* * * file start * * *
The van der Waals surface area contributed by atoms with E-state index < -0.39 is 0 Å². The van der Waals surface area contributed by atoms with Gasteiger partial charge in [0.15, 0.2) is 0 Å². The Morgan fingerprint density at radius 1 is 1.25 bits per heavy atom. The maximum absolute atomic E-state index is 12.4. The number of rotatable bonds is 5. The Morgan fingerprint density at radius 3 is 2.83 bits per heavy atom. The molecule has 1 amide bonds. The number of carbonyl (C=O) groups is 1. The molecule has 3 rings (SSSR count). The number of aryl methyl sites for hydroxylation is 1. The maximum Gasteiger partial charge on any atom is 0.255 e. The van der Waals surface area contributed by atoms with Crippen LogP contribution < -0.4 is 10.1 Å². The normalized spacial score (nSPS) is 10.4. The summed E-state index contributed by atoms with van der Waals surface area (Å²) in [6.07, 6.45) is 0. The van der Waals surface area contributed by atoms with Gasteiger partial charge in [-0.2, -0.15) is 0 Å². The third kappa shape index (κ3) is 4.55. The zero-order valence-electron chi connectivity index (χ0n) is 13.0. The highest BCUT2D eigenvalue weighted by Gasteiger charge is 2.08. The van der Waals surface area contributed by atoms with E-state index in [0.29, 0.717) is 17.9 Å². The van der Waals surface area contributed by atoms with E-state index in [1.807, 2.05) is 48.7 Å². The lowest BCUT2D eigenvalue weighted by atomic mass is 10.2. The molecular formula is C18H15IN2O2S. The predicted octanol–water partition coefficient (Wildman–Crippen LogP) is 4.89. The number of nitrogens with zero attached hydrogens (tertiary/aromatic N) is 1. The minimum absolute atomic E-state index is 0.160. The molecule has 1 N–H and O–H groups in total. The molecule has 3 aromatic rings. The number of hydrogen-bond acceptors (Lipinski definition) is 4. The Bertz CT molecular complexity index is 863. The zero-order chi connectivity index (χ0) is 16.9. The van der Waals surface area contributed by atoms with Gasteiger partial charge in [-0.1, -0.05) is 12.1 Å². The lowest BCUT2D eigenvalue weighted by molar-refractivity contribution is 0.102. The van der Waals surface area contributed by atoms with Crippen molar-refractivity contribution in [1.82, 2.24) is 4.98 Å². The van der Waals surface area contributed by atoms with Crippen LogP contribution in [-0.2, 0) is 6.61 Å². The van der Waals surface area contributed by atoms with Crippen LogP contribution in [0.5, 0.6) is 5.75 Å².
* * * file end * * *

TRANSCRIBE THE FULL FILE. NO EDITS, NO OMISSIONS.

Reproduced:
The van der Waals surface area contributed by atoms with E-state index < -0.39 is 0 Å². The van der Waals surface area contributed by atoms with Gasteiger partial charge in [0.15, 0.2) is 0 Å². The Morgan fingerprint density at radius 1 is 1.25 bits per heavy atom. The maximum absolute atomic E-state index is 12.4. The number of rotatable bonds is 5. The Morgan fingerprint density at radius 3 is 2.83 bits per heavy atom. The molecule has 1 amide bonds. The number of carbonyl (C=O) groups is 1. The molecule has 3 rings (SSSR count). The number of aryl methyl sites for hydroxylation is 1. The maximum Gasteiger partial charge on any atom is 0.255 e. The van der Waals surface area contributed by atoms with Crippen LogP contribution < -0.4 is 10.1 Å². The normalized spacial score (nSPS) is 10.4. The summed E-state index contributed by atoms with van der Waals surface area (Å²) in [6.07, 6.45) is 0. The van der Waals surface area contributed by atoms with Gasteiger partial charge in [-0.2, -0.15) is 0 Å². The third kappa shape index (κ3) is 4.55. The zero-order valence-electron chi connectivity index (χ0n) is 13.0. The highest BCUT2D eigenvalue weighted by Gasteiger charge is 2.08. The van der Waals surface area contributed by atoms with E-state index in [0.29, 0.717) is 17.9 Å². The van der Waals surface area contributed by atoms with E-state index in [1.807, 2.05) is 48.7 Å². The lowest BCUT2D eigenvalue weighted by atomic mass is 10.2. The molecular formula is C18H15IN2O2S. The predicted octanol–water partition coefficient (Wildman–Crippen LogP) is 4.89. The number of nitrogens with zero attached hydrogens (tertiary/aromatic N) is 1. The minimum absolute atomic E-state index is 0.160. The molecule has 1 N–H and O–H groups in total. The molecule has 3 aromatic rings. The number of hydrogen-bond acceptors (Lipinski definition) is 4. The Bertz CT molecular complexity index is 863. The zero-order chi connectivity index (χ0) is 16.9. The van der Waals surface area contributed by atoms with Gasteiger partial charge in [-0.1, -0.05) is 12.1 Å². The lowest BCUT2D eigenvalue weighted by molar-refractivity contribution is 0.102. The van der Waals surface area contributed by atoms with Crippen molar-refractivity contribution in [1.82, 2.24) is 4.98 Å². The van der Waals surface area contributed by atoms with Crippen LogP contribution in [-0.2, 0) is 6.61 Å². The van der Waals surface area contributed by atoms with Crippen LogP contribution in [0.5, 0.6) is 5.75 Å².